When you read my books, you can anticipate women’s fiction, ordinary people living their extraordinary lives. My characters aren’t flamboyant, rich, aggressive, shrieking foul language, or even simply annoying, to be interesting. That’s because everyday life challenges people to do and be their best, and their voyage to learning this is fascinating.
Despite my name (and as far as I know barring furtive inroads in the night), I have no Irish blood or ancestors. However, I married a man who’s 100% American-Irish and soon I became steeped in the history, literature and outlook of the bold Fenian men and women who once struggled for independence and still support republican principles. St. Patrick’s Day, that annual reminder of all Irish, invites everyone in the US to become part of the fest, as I did. But what, really, are we celebrating?
Not green beer or rowdy parties. Neither fist fights nor silly hats. From St. Patrick and down through the centuries, the Irish struggled to break from traditional and abusive powers to establish new, sometimes radical, systems of government and society. They took centuries to create a separate government for a part of their island and homeland, at times educating their children under bushes because they were prohibited by the Brits from sending the kids to established schools. They were passionate about preserving their culture, their freedom, their self-determination.
Accomplishments accompany passion. History, indeed life and people around us now, support this idea. Many other qualities, too, such as hard work, creativity, and vision may be important. But passion drives the whole kit and caboodle. Those with passion might ignore the limitations of law, tradition, even human biology (think of Edison and da Vinci, notorious for short sleep cycles) to pursue their dream.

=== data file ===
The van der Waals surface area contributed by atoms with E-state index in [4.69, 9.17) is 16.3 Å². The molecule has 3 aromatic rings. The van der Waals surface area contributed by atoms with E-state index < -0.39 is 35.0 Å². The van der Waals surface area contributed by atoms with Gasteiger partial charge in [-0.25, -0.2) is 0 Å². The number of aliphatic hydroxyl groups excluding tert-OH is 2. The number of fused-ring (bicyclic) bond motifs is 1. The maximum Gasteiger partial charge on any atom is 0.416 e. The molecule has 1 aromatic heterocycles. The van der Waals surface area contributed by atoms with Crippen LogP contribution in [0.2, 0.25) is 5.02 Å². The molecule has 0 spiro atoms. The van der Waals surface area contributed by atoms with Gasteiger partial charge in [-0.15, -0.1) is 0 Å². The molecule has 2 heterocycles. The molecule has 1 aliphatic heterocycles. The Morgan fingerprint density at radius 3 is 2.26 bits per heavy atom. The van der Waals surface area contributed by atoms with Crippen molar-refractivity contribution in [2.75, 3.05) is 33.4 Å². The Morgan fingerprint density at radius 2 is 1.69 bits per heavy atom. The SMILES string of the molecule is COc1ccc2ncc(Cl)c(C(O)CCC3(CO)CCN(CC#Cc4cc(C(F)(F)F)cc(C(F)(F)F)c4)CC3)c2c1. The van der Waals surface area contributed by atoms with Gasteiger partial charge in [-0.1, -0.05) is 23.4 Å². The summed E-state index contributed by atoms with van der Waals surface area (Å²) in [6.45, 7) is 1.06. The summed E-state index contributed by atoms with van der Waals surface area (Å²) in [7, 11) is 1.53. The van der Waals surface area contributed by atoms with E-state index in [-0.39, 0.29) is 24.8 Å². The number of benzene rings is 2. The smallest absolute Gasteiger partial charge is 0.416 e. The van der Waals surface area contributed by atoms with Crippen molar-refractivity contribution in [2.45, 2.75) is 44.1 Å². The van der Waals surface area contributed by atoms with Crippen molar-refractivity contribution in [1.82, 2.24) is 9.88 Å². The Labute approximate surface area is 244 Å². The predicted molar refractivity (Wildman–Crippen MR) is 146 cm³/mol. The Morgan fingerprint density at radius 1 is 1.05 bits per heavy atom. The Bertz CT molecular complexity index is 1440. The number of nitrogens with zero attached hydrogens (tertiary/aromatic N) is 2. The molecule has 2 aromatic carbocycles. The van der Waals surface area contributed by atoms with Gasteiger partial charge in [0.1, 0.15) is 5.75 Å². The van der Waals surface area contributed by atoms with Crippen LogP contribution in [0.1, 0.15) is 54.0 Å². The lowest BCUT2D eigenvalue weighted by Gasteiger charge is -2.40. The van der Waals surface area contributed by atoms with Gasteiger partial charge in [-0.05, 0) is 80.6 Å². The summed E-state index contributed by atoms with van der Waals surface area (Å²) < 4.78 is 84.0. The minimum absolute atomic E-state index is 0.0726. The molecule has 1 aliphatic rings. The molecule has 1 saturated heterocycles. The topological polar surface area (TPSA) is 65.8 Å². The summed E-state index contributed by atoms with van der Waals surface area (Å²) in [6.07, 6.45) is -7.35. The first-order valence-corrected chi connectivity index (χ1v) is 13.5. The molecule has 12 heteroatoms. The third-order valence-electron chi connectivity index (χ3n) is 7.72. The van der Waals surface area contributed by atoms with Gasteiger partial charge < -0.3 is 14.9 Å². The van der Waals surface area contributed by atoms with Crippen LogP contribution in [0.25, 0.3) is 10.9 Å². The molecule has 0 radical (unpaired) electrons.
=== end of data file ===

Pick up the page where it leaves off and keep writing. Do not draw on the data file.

If we translate this passion into fervor behind a social movement, we see similarities. Those committed to their vision ignore deprivation, poverty, separation from families and friends, violence, imprisonment, even death. St. Patrick certainly did. And people can legitimately feel this decision is justifiable. The caveat: can this commitment cross the line from positive to destructive?
Terrorists are driven by zeal, but most of us agree they go waaaaay too far. There is a line beyond which violence and coercion usurp whatever good might occur from supporting their beliefs. A passion for what’s right, however that’s defined, a group’s protectiveness of its people and principles presents a quandary for any social or political unit working for change. Including the Irish. The IRA promulgated thousands of deaths and injuries while pursing their goal of an independent Northern Ireland.
I’ve pondered the question, “How far should someone go in defending his beliefs?”and decided I deplore all violence and coercion. Instances like 9/11, Sandy Hook, Isis attacks, Charlie Hebdo should not occur. Obvious? No. “The difference between a terrorist and a freedom fighter is a matter of perspective: it all depends on the observer and the verdict of history,” said Finnish environmentaist Kaarlo Pentti Linkola. And US Senator and presidential candidate Barry Goldwater said in 1964, “Extremism in defense of liberty is no vice. Moderation in pursuit of justice is no virtue.”
I disagree. This St. Patrick’s Day I’ll be ready to swap spit with those passionate about their principles, but not those willing to fall into violence and terror. I think Saint Patrick would be of the same mind.